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A mansion from debris at Kochi Biennale


Kochi, Jan 19
A tastefully done up pavilion depicting a mansion built out of reusable material like stone, mud, bricks, thread and debris is attracting a significant public attention at the ongoing Kochi bienalle here.

Named 'Container of Hope', the pavilion is a 4,000 square feet structure, with a roof sans concrete, a wonder by its design standing in harmony with nature.

The construction, designed by the famous Samira Rathod, speaks volumes of possibilities from debris and new ideas, is a result of the hard work of almost 60 labourers from Kochi, Kolkata, and Delhi across 30 days and nights while braving the unexpected December rains.

While the shining stars of the night sky are visible through its roof, it also lets the Sun's rays trickle in during the day. Even then, a gentle cool and comfortable lilt prevails within it.

"No material which cannot be reused has been used for the construction of the pavilion, and upon dismantling this temporary construction, no waste will reach the earth, this is its significance", said Samira.

The four walls of the structure are filled with stones, pieces of brick, red stone, and debris from building construction. The floor is made of granite pieces, stone, and cement from quarries. The large roof above contains a layer of transparent plastic on which stones are plastered along with soil and mud.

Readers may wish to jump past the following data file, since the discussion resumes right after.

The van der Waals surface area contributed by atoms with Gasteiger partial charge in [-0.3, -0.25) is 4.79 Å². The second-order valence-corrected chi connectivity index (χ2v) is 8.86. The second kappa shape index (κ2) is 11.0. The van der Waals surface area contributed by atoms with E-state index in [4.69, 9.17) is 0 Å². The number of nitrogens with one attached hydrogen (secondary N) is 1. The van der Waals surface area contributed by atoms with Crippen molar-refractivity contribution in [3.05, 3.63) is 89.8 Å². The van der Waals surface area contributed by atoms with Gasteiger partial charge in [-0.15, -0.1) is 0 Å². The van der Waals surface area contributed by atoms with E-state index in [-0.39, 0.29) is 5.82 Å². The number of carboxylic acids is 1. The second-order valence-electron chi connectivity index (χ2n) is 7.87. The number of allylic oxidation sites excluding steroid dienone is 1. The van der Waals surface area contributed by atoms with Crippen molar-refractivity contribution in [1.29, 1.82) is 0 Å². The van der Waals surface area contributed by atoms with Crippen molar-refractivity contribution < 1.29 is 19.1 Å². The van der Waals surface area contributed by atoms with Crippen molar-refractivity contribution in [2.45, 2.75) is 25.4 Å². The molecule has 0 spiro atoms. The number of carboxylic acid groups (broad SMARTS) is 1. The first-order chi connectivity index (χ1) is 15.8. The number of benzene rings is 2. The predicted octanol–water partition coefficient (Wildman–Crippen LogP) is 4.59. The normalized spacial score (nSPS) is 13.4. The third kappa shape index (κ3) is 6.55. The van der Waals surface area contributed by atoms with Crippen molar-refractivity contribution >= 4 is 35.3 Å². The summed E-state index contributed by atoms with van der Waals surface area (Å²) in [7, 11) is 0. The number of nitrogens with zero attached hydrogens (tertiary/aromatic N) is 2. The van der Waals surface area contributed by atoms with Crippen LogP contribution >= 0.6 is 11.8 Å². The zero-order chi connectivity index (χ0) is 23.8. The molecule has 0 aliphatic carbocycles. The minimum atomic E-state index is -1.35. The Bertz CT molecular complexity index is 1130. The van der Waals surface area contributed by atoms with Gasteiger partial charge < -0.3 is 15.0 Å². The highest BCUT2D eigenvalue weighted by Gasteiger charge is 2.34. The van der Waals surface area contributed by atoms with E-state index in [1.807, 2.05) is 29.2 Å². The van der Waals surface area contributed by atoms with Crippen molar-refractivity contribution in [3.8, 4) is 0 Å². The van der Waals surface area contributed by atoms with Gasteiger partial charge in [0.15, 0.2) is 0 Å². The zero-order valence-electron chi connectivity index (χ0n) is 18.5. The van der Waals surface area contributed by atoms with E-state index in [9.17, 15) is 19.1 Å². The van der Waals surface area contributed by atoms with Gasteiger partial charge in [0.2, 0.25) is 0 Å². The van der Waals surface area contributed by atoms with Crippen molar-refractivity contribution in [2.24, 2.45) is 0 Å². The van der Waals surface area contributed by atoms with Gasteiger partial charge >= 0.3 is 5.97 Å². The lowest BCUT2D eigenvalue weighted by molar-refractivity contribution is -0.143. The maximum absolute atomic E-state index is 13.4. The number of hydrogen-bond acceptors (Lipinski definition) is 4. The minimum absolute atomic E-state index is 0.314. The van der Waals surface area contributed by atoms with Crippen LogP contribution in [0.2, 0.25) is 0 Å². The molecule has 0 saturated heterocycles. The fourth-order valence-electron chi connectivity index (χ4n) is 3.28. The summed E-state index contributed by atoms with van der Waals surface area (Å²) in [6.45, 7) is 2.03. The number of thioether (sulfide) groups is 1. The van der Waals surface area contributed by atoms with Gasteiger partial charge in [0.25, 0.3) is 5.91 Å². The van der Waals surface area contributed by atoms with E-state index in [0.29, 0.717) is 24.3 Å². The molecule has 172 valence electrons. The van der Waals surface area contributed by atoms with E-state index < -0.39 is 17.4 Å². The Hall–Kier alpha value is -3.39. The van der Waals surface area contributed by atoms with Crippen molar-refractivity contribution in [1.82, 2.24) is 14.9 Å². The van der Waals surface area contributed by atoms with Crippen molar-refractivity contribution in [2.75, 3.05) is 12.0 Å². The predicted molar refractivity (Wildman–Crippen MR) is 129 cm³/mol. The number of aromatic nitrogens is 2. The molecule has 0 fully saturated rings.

"It is to protect the monitors and speakers in the pavilion that plastic had to be used on the roof," said Samira.

The most attractive feature of the pavilion is the big glass shutters fixed on the walls.

Neethu Lekshmi, Fenil Soni, and Kiran Keluskar, all of them architects at the Samira Rathod Design Atelier, stayed in Fort Kochi for a month overseeing the construction of the pavilion.

There are two thought streams behind the construction of the Biennale Pavilion, said ASamira.

"One is the reuse of the remains of buildings. Second is the poetic nature of the construction. We see a building in its complete form. Normally the backfilling used in the walls or basement remains hidden. We had the desire to have a transparent construction. So this backfilling is visible from the outside. Biennale literally means taking new ideas to the public through the medium of arts,".

After the Biennale, the pavilion can be completely dismantled and reconstructed at any place according to requirements.

"If more studies are carried out, and proper maintenance is given, such buildings can be used for a long time," said Samira.